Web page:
Harry Truman’s birthday, May 8, is drawing near, and this year the calendar of events surrounding the 33rd president’s legacy is especially full.
• A 130th birthday celebration on the Independence Square. There will be tours of the Truman Courthouse at the middle of the Square and a large birthday card for people to sign. It goes in a time capsule a week later.
Merchants plan a sidewalk sale. The trolley that takes visitors to sites around town will be $1, and restaurants will serve fried chicken, one of Truman’s favorite meals. A pancake fundraiser for the Independence Square Association also is planned.
• Buck Day at the Truman Library on U.S. 24 in Independence. Admission is $1. Normally it’s $8 for adults. Hours are 9 a.m. to 5 p.m.
The library has two permanent exhibits, one on Truman’s presidency and one on his life and times. A short documentary introducing the Truman story plays throughout the day. Also, there is a popular replica of the Oval Office.
The library’s current special exhibit is “Spies, Lies and Paranoia,” which covers key events of the Cold War, the McCarthy era and related elements that came out in pop culture in the late 1940s and ’50s. Truman was president during much of that time. The exhibit is free with museum admission.
• A walking tour of the Harry S. Truman Historic District National Historic Landmark, led by Truman historian Jon Taylor, examining how Independence and the Man from Independence influenced each other. It starts at 6:30 p.m. at the Truman Home and Ticket Information Center, 223 N. Main St. It lasts about 90 minutes. Register through the Mid-Continent Public Library.
May 8, Truman’s birthday
• Wreath-laying at 9 a.m. at the Truman Library, where Harry and Bess Truman are buried. The event is open to the public, and no admission is charged.
• A celebration in the main lobby of the Truman Library. There’s cake and punch. It starts at 1:30 p.m. and lasts until the last piece of cake is gone. Truman, as portrayed by re-enactor Niel Johnson, an Independence resident and former Truman Library archivist, will receive birthday wishes and greet visitors from 1:30 p.m. to 3:30 p.m.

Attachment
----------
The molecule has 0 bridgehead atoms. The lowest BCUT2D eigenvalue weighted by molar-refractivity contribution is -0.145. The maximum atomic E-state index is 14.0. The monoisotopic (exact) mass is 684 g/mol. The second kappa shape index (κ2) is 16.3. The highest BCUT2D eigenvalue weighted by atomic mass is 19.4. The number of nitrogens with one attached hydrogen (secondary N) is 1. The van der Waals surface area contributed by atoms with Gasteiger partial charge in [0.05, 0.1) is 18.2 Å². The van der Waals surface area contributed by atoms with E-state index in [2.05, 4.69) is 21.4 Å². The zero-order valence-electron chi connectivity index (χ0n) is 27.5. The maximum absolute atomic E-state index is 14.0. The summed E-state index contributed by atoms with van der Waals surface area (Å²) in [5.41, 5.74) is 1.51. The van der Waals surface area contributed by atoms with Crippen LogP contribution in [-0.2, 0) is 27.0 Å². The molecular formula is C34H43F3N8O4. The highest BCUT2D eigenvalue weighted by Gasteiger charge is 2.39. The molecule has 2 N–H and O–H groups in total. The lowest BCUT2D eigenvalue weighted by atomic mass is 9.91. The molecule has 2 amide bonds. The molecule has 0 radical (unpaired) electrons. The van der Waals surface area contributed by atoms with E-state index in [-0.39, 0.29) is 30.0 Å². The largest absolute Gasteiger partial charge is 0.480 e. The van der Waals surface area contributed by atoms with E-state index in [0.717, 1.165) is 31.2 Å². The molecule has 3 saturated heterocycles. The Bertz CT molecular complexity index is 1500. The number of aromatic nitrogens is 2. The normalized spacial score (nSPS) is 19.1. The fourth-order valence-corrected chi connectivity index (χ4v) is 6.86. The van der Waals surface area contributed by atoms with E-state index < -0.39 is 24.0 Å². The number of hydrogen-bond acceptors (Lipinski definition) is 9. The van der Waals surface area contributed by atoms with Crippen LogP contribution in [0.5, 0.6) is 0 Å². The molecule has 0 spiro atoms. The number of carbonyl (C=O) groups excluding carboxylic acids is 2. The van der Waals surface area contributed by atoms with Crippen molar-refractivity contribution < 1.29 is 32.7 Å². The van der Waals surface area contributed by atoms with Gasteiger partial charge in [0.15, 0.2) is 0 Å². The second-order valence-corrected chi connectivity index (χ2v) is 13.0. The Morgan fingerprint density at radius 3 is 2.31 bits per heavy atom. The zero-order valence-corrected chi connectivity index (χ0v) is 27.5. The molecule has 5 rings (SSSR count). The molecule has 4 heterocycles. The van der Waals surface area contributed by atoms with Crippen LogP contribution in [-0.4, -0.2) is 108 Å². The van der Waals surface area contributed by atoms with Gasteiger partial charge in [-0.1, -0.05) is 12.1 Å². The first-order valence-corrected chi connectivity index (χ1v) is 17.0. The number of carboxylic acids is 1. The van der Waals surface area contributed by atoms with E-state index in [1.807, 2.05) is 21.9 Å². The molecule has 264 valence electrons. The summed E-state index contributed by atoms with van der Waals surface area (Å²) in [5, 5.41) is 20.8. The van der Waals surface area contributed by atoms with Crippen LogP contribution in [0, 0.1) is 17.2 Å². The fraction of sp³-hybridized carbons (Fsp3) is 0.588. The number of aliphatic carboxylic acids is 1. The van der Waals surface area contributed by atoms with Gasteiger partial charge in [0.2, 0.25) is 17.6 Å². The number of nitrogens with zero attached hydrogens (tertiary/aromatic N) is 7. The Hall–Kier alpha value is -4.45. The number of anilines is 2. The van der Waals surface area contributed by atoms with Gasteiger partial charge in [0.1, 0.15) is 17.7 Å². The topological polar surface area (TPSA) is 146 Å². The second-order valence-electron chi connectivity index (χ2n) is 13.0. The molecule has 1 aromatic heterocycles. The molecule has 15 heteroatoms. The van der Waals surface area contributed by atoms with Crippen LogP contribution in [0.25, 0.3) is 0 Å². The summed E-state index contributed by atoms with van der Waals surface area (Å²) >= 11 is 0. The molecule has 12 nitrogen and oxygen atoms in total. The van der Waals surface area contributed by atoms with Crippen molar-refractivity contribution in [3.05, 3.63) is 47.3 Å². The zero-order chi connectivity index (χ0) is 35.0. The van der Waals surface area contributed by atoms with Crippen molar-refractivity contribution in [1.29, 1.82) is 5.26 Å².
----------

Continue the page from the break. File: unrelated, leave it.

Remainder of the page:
• Truman Day is a state holiday in Missouri. State offices are closed, as are city offices in Independence.
• Jackson County will seal an 80-year time capsule. Last September, the county rededicated the Truman Courthouse after extensive renovations. The ceremony was 80 years to the hour from a 1933 rededication of the same building after a renovation effort overseen by Presiding Judge Harry Truman. (This was three years before he was elected to the U.S. Senate and nearly 12 years before he became president.)
The county has been pulling together materials, around the theme “What did 2013 mean to you,” for a time capsule to be opened in 2093.
• The Harry S. Truman Public Service Award, presented by the city of Independence, is given to Congressman Emanuel Cleaver II, whose district includes most of Eastern Jackson County. The ceremony is at 2:30 p.m. at the Truman Library, and a reception follows. It’s free and open to the public.
• The “Talkin’ Truman” series at the Truman Library features David Jackson, of the Jackson County Historical Society, whose new book is “Winding the Clock on the Independence Square: Jackson County’s Historic Truman Courthouse.” It’s from 11 a.m. to noon in the Whistlestop Room at the museum.
• It’s Mothers Day, and not only do moms get free admission to the Truman Library (hours are noon to 5), but there’s a presentation on America’s first ladies. Andy Och, who recently completed “First Ladies: Influence and Image” for C-SPAN, has traveled the country to find the stories of each first lady from Martha Washington through Michelle Obama. He speaks at 2 p.m. in the library’s State of Missouri Auditorium.
• The annual Harry S. Truman Good Neighbor Award is presented to Leon Panetta, a former congressman, director of the CIA and secretary of defense. The ceremony is at a luncheon in the Imperial Ballroom at the Kansas City Marriott Downtown. The Harry S. Truman Good Neighbor Award Foundation grew out an annual birthday banquet for Truman put on by friends and supporters. It was held each year in Kansas City after he left office, and since 1973 – just after Truman died – the foundation has given the award to a well-known public figure.
• There is a Truman connection to Thomas Hart Benton, who painted the mural – “Independence and the Opening of the West” – that greets visitors in the main lobby of the Truman Library. A presentation, “Thomas Hart Benton: His Life & His Murals,” is at 11 a.m. in the Whistlestop Room at the Library. Steve Sitton, administrator of the Thomas Hart Benton Home Historic Site in Kansas City, offers a visual tour through Benton’s home and studio, where Benton lived from 1939 to 1975. He’ll also discuss the 14 murals Benton created during his career. This year is the 125th anniversary of Benton’s birth, and there are several events this year remembering him and highlighting his art.